The word “grizzly” in its name refers to “grizzled” or grey hairs in its fur, but when naturalist George Ord formally named the bear in 1815, he misunderstood the word as “grisly”.
The grizzly bear is a subspecies of the brown bear.
A pronounced muscular hump occurs on their shoulders which strengthens their front limbs for digging and running.
Grizzlies can attain a speed of about 35 mph.
Once mated with a male in the summer, the female delays embryo implantation until hibernation.
On average, females produce two cubs in a litter and the mother cares for the cubs for up to two years, during which the mother will not mate.
Although grizzlies are of the order Carnivora and have the digestive system of carnivores, they are actually omnivores, since their diet consists of both plants and animals.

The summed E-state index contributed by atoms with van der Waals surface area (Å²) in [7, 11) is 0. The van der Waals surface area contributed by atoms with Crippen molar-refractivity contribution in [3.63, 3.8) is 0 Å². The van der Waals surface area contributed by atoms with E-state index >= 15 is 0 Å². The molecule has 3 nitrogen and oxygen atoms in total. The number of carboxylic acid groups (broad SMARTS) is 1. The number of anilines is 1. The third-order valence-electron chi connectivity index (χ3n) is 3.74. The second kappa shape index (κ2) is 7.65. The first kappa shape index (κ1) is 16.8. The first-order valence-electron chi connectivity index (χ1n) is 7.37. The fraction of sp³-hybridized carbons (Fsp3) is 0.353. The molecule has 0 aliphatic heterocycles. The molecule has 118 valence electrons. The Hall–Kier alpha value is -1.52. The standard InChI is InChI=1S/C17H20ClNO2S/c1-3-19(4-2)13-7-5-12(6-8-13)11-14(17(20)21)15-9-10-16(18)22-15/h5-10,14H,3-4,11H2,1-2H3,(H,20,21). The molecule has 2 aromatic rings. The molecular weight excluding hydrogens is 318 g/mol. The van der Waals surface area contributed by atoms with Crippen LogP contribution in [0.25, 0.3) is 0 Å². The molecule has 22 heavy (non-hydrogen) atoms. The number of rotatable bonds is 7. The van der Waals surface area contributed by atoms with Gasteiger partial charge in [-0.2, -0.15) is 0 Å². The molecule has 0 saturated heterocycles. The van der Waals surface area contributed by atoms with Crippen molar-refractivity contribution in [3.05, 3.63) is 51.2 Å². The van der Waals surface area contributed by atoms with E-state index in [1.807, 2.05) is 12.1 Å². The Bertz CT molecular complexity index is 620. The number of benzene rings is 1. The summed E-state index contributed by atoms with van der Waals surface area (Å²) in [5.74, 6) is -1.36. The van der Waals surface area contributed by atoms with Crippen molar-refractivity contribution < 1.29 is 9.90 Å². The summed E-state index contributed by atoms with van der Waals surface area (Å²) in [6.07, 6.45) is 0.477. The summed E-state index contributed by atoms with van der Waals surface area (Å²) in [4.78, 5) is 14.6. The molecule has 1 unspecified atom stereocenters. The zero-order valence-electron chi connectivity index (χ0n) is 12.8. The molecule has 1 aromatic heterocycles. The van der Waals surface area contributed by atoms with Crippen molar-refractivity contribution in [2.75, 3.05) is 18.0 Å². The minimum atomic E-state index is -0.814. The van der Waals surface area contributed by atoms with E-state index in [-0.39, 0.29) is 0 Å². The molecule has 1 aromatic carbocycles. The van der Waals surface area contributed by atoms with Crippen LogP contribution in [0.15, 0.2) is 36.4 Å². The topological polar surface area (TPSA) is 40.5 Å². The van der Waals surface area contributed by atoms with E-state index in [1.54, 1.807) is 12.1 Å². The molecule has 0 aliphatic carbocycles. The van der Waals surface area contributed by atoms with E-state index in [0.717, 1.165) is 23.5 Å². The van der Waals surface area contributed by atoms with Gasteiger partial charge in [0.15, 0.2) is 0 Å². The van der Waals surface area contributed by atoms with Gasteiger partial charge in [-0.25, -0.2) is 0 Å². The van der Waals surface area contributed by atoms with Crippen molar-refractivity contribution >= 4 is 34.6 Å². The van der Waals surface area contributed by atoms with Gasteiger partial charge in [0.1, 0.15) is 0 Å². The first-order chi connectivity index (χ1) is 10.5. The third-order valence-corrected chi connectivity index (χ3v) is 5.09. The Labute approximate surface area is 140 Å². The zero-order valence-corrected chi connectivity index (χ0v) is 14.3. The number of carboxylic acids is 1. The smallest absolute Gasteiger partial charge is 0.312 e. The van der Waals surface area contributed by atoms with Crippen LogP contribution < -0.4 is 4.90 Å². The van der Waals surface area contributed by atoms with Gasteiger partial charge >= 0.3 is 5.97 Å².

In preparation for winter, bears can gain approximately 400 lb (180 kg), during a period of hyperphagia, before going into false hibernation.
The bear often waits for a substantial snowstorm before it enters its den: such behaviour lessens the chances that predators will find the den. The dens are typically at elevations above 6,000 feet (1,800 m) on north-facing slopes.
Once the young leave or are killed, females may not produce another litter for three or more years, depending on environmental conditions.